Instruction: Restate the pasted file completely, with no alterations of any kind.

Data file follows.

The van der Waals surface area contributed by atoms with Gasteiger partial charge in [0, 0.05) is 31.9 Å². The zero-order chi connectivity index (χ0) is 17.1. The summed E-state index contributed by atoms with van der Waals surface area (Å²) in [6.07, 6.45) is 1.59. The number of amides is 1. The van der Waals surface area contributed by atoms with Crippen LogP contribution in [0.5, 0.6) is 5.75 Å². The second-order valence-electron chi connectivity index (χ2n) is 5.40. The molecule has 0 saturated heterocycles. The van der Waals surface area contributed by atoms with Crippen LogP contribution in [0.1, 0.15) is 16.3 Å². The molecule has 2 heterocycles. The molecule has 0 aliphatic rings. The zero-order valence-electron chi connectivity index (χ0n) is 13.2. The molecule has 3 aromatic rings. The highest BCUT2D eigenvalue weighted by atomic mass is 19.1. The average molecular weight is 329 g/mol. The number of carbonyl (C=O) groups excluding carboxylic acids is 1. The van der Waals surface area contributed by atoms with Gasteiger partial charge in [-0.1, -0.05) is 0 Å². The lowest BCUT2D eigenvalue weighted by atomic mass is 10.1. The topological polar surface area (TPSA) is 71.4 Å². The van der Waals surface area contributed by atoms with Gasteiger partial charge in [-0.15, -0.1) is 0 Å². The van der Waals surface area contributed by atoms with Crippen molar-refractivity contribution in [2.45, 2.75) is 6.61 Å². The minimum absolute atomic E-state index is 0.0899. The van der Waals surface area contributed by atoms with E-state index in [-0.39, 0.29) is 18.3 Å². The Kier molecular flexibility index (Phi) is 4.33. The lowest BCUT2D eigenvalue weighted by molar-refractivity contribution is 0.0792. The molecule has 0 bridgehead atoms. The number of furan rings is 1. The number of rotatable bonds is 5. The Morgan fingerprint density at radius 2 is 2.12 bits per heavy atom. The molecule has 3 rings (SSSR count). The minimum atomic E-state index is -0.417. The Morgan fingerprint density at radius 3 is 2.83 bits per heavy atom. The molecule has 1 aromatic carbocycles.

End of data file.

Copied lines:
The van der Waals surface area contributed by atoms with Gasteiger partial charge in [0, 0.05) is 31.9 Å². The zero-order chi connectivity index (χ0) is 17.1. The summed E-state index contributed by atoms with van der Waals surface area (Å²) in [6.07, 6.45) is 1.59. The number of amides is 1. The van der Waals surface area contributed by atoms with Crippen LogP contribution in [0.5, 0.6) is 5.75 Å². The second-order valence-electron chi connectivity index (χ2n) is 5.40. The molecule has 0 saturated heterocycles. The van der Waals surface area contributed by atoms with Crippen LogP contribution in [0.1, 0.15) is 16.3 Å². The molecule has 2 heterocycles. The molecule has 0 aliphatic rings. The zero-order valence-electron chi connectivity index (χ0n) is 13.2. The molecule has 3 aromatic rings. The highest BCUT2D eigenvalue weighted by atomic mass is 19.1. The average molecular weight is 329 g/mol. The number of carbonyl (C=O) groups excluding carboxylic acids is 1. The van der Waals surface area contributed by atoms with Gasteiger partial charge in [-0.1, -0.05) is 0 Å². The lowest BCUT2D eigenvalue weighted by atomic mass is 10.1. The topological polar surface area (TPSA) is 71.4 Å². The van der Waals surface area contributed by atoms with Gasteiger partial charge in [-0.15, -0.1) is 0 Å². The van der Waals surface area contributed by atoms with Crippen molar-refractivity contribution in [2.45, 2.75) is 6.61 Å². The minimum absolute atomic E-state index is 0.0899. The van der Waals surface area contributed by atoms with E-state index in [-0.39, 0.29) is 18.3 Å². The Kier molecular flexibility index (Phi) is 4.33. The lowest BCUT2D eigenvalue weighted by molar-refractivity contribution is 0.0792. The molecule has 0 bridgehead atoms. The number of furan rings is 1. The number of rotatable bonds is 5. The Morgan fingerprint density at radius 2 is 2.12 bits per heavy atom. The molecule has 3 rings (SSSR count). The minimum atomic E-state index is -0.417. The Morgan fingerprint density at radius 3 is 2.83 bits per heavy atom. The molecule has 1 aromatic carbocycles.